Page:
Ocado bosses will receive an extra £9million windfall after its share price almost trebled in just a year.
The online supermarket has put aside the money to pay out awards and bonuses to top directors next year as it slid to a £9million loss in the 26 weeks to June 3, from a £7.7million profit a year earlier.
Although Ocado will share the sum with employees and other management, the majority of it is expected to be pocketed by chief executive Tim Steiner, 48, finance director Duncan Tatton-Brown, 53, chief operations officer Mark Richardson, 53, and general counsel Neill Abrams, 53.
Online supermarket Ocado has put aside £9m to pay out awards and bonuses to top directors next year
Ocado said the extra £9million reserved for share awards due to vest next year was partly to blame for the losses. It had expected to pay out £5million for the year.
Ocado has been piling investment into its robot-operated warehouses that pick and pack groceries to be delivered to customers.
Over the past year it has won overseas contracts to provide its technology to supermarkets in France, Sweden, Canada and the US.
Its partnership with US supermarket Kroger has been a game changer, helping Ocado win over City sceptics.
Its share price has soared more than 270 per cent over the past year to 1103p yesterday, wounding hedge funds which had been betting that it would fall.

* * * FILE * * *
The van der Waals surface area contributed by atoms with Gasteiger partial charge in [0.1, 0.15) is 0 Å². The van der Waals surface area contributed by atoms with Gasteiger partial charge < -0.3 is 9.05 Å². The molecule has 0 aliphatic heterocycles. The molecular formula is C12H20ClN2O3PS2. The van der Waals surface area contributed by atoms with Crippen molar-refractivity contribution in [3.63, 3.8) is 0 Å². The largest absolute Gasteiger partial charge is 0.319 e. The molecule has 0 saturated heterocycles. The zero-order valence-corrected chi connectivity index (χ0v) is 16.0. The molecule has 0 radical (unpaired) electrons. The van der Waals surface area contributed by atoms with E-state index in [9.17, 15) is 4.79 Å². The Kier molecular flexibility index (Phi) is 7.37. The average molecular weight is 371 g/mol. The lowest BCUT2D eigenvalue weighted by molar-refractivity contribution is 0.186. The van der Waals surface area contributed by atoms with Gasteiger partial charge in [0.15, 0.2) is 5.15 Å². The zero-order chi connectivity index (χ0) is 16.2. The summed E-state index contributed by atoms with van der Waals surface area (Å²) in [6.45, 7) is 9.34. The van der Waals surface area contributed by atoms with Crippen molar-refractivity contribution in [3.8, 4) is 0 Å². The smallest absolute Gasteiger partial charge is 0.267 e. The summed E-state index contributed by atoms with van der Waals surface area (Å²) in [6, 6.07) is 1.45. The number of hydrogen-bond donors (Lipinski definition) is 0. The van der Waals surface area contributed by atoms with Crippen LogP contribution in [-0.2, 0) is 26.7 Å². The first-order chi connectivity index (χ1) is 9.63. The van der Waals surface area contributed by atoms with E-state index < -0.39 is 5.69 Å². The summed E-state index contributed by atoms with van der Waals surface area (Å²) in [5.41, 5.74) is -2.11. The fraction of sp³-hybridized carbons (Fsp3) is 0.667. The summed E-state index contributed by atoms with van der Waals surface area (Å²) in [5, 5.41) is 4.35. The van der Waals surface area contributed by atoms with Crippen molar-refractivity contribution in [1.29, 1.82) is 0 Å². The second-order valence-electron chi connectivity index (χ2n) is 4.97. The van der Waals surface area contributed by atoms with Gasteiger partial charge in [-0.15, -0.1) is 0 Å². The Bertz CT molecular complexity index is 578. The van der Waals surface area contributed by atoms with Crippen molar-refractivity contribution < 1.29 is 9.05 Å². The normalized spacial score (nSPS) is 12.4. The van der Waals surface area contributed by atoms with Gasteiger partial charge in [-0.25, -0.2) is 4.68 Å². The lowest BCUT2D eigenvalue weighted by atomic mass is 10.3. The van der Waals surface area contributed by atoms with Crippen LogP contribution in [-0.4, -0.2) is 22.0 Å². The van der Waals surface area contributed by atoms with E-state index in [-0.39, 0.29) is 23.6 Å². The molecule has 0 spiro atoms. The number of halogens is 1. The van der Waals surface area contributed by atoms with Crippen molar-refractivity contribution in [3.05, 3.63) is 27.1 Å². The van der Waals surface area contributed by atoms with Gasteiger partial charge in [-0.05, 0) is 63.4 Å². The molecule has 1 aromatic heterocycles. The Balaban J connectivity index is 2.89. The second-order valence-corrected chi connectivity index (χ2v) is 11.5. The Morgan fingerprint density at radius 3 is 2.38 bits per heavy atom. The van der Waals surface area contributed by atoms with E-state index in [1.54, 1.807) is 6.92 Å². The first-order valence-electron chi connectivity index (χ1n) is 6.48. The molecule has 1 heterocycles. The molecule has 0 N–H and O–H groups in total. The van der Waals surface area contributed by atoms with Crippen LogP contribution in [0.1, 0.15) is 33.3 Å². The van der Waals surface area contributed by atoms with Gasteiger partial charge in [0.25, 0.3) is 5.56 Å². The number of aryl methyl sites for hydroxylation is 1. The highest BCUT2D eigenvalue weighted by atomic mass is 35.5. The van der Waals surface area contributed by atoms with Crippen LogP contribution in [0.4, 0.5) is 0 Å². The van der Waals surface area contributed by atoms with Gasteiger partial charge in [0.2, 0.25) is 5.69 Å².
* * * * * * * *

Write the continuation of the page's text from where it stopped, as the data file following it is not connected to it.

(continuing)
The deals have also won Ocado a place in the FTSE 100. Shares tumbled as much as 7 per cent in early trading after earnings missed analyst expectations but recovered to end the day 9 per cent, or 91.5p higher.
Revenues surged 12.1 per cent to £800million during the six month period.
George Salmon, equity analyst at Hargreaves Lansdown, said demand for Ocado’s technology left it open to a bid by Amazon which is trying to increase its dominance in the grocery market.
Bryan Roberts, insights director at TCC Global, questioned whether Ocado would be able to balance all its contracts with foreign supermarkets.
‘The only real concern is over the ability of the company to keep so many plates spinning in such a diverse range of markets,’ he said.
But Tatton-Brown said Ocado would continue working on securing deals. ‘We’re open for business. We’re talking to people and if things go well there may be more news,’ he said.